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Myanmar (Burma) - Human Rights Council - Death Penalty - July 2020

Date: July 9, 2020
Country: Myanmar (Burma)
Type: Intl Mechanism Submission
Issues: Death Penalty, Detention, Due Process and Fair Trial, International Advocacy, Torture
Mechanism: Universal Periodic Review
Report Type: Stakeholder Report
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The Advocates for Human Rights, in collaboration with the World Coalition Against the Death Penalty and the Anti-Death Penalty Asia Network, submitted a stakeholder report for the 37th Session of the Working Group on the Universal Periodic Review. This report addresses Myanmar's compliance with its human rights obligations regarding the death penalty.

Myanmar has reportedly observed a de facto moratorium on executions since 1988, but the death penalty remains a legal form of punishment for crimes that fall under the 1950 Emergency Provisions Act. Crimes eligible for the death penalty include crimes resulting in death, offenses against the State, drug trafficking, (often vaguely defined) military crimes, and terrorism. The death penalty is mandatory in cases involving murder and certain drug-related offenses. People with psycho-social disabilities are exempt from the death penalty.  As the government does not publish data about the number of death sentences issued, it is difficult for civil society organizations to report on the use of the death penalty in Myanmar. According to Amnesty International reports, approximately 16 people have been sentenced to death since 2015; however, local media report a much higher number.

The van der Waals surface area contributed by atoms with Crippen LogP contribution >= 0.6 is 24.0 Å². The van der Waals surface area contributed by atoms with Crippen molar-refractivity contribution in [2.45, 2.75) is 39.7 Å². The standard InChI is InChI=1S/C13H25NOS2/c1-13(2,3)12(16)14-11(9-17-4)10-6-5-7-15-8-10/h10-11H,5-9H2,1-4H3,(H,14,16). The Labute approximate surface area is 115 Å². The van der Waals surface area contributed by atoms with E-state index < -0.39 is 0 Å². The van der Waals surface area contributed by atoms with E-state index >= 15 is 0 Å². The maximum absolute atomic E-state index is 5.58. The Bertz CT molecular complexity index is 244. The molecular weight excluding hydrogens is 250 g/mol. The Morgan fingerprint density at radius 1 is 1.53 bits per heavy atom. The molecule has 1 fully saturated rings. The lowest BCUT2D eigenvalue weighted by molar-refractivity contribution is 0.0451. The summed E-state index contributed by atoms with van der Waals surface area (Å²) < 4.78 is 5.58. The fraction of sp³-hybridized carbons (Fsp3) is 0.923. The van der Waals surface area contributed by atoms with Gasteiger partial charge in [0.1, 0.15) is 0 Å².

Although the Constitution prohibits torture, the army and border police reportedly use torture to extract confessions. Although international access to military detention centers has been severely limited, conditions in these detention centers are harsh and sometimes life threatening due to overcrowding and inadequate sanitary conditions.

Because the judicial branch is effectively controlled by the executive branch, independence of the judiciary is often undermined. For instance, charges of treason and offenses under the Defense Services Act may be used to target political opponents and minorities. Many human rights defenders and journalists have faced reprisals. Often, those detained are not granted access to counsel, and when lawyers are assigned to a case, they have limited time to prepare a defense.

The authors of the report recommend that Myanmar abolish the death penalty, ratify relevant human rights treaties, and engage with international human rights mechanisms.